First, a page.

United States President Donald Trump on Sunday defended himself following allegations that he used derogatory comments to describe Haiti and African nations. “I am not a racist,” Trump said, according to Reuters.

“I’m the least racist person you have ever interviewed,” Trump told reporters at the Trump International Golf Club in West Palm Beach on Sunday night. This is the first time he has responded directly to the accusations of racism, though he had earlier denied using the derogatory term.

Trump reportedly used the words “shithole countries” to refer to third-world nations from Africa, along with Haiti and El Salvador, in the Oval Office at the White House on January 11. The incident occurred when senators in Trump’s office were discussing measures to protect immigrants in the United States.

Trump reportedly interrupted the meeting and said, “Why are we having all these people from shithole countries come here?” He then suggested that instead of bringing in people from the countries he was explicitly opposed to, the United States should try bringing in people from countries like Norway. Trump also suggested that even Asian countries are okay in his book as they are of use to the United States’ economy, according to him.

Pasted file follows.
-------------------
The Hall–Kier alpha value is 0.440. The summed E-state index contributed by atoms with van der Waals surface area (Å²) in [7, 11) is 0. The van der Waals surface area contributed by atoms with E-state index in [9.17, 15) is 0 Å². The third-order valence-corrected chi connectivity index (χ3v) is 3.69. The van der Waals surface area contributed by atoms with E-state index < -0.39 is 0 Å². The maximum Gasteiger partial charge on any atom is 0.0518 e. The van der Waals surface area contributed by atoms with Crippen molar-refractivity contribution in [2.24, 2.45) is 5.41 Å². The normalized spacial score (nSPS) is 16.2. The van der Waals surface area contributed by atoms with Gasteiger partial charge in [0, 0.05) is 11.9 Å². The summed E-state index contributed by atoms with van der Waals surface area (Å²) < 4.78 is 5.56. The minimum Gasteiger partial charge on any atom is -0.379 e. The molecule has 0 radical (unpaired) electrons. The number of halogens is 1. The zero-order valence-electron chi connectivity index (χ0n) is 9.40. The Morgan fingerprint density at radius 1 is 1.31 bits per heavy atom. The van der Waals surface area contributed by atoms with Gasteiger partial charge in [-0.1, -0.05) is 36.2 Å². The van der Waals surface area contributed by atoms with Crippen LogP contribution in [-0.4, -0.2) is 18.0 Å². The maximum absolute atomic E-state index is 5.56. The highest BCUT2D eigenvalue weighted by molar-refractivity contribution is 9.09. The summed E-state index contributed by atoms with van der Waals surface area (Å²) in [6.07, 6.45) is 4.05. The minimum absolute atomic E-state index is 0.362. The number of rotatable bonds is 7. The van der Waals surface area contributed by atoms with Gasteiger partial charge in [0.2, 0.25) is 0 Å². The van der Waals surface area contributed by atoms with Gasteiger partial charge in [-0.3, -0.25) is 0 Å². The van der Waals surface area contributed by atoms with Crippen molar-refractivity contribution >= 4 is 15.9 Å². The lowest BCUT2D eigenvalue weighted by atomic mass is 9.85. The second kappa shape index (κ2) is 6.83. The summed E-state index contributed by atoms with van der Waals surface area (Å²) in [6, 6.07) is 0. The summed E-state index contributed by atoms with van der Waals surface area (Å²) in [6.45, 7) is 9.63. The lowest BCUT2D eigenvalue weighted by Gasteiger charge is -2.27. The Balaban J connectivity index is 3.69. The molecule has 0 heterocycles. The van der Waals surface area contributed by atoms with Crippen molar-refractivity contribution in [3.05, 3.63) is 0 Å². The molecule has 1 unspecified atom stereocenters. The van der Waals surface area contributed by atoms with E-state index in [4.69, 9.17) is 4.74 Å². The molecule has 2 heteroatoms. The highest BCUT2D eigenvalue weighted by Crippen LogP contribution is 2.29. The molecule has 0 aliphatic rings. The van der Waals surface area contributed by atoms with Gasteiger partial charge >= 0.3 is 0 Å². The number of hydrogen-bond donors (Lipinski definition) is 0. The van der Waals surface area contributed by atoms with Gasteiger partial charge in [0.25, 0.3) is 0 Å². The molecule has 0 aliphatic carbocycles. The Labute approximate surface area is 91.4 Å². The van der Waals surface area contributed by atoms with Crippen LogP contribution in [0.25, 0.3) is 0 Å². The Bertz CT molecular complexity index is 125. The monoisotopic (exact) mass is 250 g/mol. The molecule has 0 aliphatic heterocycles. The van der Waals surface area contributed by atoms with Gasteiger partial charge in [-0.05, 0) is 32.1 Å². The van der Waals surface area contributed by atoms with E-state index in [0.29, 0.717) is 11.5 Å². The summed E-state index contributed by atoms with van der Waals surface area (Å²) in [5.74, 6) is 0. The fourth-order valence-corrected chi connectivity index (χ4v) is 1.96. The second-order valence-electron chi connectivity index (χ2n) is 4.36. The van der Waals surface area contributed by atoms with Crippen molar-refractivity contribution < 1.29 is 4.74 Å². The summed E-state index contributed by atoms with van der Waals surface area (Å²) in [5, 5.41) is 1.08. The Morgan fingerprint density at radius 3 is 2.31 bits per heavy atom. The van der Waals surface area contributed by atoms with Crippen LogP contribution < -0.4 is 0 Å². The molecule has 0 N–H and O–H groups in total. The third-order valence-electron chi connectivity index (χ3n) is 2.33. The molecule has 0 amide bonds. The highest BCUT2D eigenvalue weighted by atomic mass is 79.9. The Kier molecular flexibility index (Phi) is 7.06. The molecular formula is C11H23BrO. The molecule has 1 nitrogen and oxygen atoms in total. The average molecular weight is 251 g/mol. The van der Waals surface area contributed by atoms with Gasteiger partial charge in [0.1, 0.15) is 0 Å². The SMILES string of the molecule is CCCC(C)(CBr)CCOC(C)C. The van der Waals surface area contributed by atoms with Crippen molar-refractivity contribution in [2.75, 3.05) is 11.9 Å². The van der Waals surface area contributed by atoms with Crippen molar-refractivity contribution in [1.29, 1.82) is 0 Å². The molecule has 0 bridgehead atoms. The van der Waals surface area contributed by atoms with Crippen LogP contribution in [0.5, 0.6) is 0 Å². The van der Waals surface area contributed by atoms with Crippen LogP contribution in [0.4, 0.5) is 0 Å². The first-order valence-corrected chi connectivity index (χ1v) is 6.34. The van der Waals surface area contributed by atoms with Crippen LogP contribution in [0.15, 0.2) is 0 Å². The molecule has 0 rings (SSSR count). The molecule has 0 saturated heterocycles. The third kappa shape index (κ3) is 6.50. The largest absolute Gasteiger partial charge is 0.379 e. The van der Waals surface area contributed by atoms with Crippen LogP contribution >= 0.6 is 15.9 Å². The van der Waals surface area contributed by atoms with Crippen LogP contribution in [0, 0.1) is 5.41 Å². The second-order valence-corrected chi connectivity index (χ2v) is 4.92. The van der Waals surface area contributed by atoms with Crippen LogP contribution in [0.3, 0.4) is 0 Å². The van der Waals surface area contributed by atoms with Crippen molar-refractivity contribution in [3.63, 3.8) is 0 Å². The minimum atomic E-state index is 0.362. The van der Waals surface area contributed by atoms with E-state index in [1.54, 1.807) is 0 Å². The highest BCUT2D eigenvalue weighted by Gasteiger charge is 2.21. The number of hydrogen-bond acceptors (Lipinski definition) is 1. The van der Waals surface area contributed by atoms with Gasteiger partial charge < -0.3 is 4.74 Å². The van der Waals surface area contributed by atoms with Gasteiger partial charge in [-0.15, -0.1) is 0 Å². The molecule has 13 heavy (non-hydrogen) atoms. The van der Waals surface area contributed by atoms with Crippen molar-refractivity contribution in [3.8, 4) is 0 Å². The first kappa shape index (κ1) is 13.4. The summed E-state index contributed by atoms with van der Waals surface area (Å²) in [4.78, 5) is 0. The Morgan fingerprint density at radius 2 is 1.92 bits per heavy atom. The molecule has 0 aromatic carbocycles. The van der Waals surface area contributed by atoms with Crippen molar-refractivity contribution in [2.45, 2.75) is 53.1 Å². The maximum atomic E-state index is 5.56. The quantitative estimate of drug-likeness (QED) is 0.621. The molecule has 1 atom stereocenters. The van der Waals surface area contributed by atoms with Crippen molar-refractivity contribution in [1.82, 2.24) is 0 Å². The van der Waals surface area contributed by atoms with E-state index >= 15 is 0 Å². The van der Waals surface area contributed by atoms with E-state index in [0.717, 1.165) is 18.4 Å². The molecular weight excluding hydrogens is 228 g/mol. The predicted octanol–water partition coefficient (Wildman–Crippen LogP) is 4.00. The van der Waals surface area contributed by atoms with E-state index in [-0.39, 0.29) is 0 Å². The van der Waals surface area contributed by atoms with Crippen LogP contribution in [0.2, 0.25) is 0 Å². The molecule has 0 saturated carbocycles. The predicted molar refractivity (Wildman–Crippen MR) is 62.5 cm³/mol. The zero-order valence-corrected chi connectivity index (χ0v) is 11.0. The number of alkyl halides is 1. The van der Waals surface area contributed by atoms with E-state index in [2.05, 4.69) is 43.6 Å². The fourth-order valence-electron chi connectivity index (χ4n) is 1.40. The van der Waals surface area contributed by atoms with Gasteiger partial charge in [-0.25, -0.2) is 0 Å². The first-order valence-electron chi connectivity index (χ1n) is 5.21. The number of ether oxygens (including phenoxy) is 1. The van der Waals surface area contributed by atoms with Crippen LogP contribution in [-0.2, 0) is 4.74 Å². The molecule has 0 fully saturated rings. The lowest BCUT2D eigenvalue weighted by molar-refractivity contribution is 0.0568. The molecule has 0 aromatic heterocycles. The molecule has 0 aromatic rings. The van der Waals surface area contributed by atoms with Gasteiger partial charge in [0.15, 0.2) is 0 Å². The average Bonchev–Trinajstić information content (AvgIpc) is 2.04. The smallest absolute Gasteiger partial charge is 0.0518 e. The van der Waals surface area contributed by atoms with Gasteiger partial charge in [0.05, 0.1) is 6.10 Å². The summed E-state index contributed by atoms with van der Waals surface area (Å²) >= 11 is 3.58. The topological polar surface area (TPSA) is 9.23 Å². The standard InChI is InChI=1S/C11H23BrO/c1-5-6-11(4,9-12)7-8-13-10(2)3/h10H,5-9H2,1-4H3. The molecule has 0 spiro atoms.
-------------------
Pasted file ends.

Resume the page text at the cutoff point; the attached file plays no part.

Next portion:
In particular, Trump was aghast with the idea of Haitian immigrants – he reportedly said, “Why do we need more Haitians? Take them out.” The US president later denied the comments, and said that it was made up by the Democrats.

Keeps door open for DACA deal

Trump also said that he was ready and willing to reach a deal to protect illegal immigrants who were brought to the United States as children from being deported. “We’re ready, willing and able to make a deal on DACA, but I don’t think the Democrats want to make a deal...The Democrats are the ones that aren’t going to make a deal,” Trump said.

Deferred Action for Childhood Arrivals, or DACA programme protects children of undocumented immigrants to the United States from deportation.

A judge in San Francisco had on January 9 temporarily barred the Trump administration from ending the DACA programme. The federal government had announced in September 2017 that it would cancel the programme. Subsequently, the decision was challenged in several courts.

On January 9, District Judge William Alsup ruled that the DACA programme must remain in place until the federal cases were resolved.